Horizon: Homeopathy

BBC2 has just shown a most entertaining Horizon on homeopathy. It investigated the claims made by homeopathy; claims that have absolutely no scientific basis as we currently understand it.
A few months ago I read the fascinating book, Voodoo Science by Robert Park which goes through many scientific “debunks” of modern times. But he also looks carefully at homeopathy. Now until I read this book, I had no real idea about what exactly a homeopathic remedy consists of. I thought it effectively meant a herbal remedy. And since herbal rememdies have been around for time immemorial, and have over the years been shown to have active chemical ingrediants that do work, I was happy.
Reading this book, and now seeing this episode of Horizon really explains the nonsense of homeopathy. Homeopathy is based around some kind of ingredient which is said to cure the symptoms – often something that causes the symptoms in the first place. But many modern drugs effectively do this. Where homeopathy differs is in the dilution. The ingredient is diluted one hundred fold again and again, usually to levels where if you had entire seas of the resulting liquid, you wouldn’t find a single molecule of the ingredient you started with. In effect, it’s so dilute it’s simply water. If there is no molecule then how can it work? By some kind of “memory effect” within the water. But of course there is no scientific principle to back this up. The sugar pills that homeopathic remedies tend to be are covered with this water and then passed to the consumer.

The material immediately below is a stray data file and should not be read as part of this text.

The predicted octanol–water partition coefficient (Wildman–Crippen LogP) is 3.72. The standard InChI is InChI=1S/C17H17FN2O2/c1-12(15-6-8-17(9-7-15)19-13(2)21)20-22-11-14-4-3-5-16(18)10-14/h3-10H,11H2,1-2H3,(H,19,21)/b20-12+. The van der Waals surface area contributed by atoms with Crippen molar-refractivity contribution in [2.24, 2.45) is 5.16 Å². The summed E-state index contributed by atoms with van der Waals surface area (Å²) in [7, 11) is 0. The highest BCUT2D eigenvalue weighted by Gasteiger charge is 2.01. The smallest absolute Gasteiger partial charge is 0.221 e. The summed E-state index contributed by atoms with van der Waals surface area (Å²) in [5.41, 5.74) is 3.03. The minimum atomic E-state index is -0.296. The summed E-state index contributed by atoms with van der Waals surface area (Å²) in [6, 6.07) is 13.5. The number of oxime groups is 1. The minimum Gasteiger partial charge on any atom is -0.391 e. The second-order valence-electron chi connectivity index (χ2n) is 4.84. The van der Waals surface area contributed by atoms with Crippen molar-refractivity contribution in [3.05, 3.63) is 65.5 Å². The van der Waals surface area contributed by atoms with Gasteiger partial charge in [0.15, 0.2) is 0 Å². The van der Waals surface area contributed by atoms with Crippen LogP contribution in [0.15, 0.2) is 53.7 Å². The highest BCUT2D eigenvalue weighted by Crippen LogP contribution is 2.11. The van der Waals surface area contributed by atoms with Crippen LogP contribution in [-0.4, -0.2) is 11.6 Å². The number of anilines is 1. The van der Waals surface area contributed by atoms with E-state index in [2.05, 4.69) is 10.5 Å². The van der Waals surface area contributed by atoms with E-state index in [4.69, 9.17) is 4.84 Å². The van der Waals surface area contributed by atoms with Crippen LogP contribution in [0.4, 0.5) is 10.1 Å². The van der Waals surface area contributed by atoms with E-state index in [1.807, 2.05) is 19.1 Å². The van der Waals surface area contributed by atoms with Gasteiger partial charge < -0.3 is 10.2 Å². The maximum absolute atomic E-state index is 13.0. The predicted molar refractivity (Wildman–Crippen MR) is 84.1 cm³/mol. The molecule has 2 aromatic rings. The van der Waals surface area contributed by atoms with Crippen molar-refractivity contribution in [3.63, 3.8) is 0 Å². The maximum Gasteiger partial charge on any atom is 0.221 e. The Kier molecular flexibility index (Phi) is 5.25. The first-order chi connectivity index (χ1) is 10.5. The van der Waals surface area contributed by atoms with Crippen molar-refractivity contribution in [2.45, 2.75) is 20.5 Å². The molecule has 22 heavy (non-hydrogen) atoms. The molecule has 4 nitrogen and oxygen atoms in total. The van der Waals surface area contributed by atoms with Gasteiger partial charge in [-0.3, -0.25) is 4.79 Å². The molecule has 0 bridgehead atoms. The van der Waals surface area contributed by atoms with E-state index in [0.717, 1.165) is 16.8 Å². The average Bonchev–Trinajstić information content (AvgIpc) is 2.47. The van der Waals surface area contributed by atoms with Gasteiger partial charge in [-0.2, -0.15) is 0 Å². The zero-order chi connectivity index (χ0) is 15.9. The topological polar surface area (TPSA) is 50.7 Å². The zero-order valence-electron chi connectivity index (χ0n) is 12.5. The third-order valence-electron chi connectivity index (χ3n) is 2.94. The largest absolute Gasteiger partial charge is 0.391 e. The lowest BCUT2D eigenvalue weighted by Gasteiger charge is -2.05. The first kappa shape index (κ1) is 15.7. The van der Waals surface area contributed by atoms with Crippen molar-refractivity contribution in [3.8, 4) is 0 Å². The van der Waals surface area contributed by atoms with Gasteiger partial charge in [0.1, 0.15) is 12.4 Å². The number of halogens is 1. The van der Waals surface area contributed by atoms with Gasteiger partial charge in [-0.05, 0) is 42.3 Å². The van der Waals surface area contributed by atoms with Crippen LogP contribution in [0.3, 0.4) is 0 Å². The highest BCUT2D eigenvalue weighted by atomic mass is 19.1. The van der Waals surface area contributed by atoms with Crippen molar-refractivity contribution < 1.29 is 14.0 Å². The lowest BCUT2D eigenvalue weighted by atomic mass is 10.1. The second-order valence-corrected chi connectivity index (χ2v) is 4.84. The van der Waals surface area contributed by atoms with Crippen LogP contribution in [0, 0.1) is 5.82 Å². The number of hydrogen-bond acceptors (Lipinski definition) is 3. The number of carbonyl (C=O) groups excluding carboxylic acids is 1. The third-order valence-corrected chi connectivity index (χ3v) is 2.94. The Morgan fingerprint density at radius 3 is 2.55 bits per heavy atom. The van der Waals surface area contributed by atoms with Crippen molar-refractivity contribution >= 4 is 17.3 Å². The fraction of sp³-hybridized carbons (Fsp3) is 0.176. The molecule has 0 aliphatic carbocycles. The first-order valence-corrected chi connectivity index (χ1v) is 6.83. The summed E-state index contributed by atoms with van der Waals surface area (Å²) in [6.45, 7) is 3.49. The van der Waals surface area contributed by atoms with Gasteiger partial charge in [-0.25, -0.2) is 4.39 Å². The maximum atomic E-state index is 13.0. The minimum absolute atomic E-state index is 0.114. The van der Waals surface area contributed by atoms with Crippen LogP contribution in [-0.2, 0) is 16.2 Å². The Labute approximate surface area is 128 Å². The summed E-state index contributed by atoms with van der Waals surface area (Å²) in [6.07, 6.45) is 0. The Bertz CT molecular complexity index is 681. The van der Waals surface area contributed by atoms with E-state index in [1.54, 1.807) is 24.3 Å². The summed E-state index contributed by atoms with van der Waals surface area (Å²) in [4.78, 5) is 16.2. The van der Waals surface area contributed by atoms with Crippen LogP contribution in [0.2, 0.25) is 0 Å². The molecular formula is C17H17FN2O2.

Horizon ended a reasonably fair portrait of homeopathy with an experiment conducted under rigourous scrutiny with double blinds and the like, with James Randi putting up his famous $1m if the experiment proved homeopathy to work. We had interviews with both a woman who claimed homeopathy had saved her life and a vet who explained that animals could not be affected by the placebo effect – something that can and does affect humans.
The results were of course negative. Both the “active” liquid and the control had the same effects. The $1m was not awarded. But how many viewers will carry on purchasing these products?
Maybe, much as I dearly love Horizon, this sort of thing needs massive exposure on BBC1.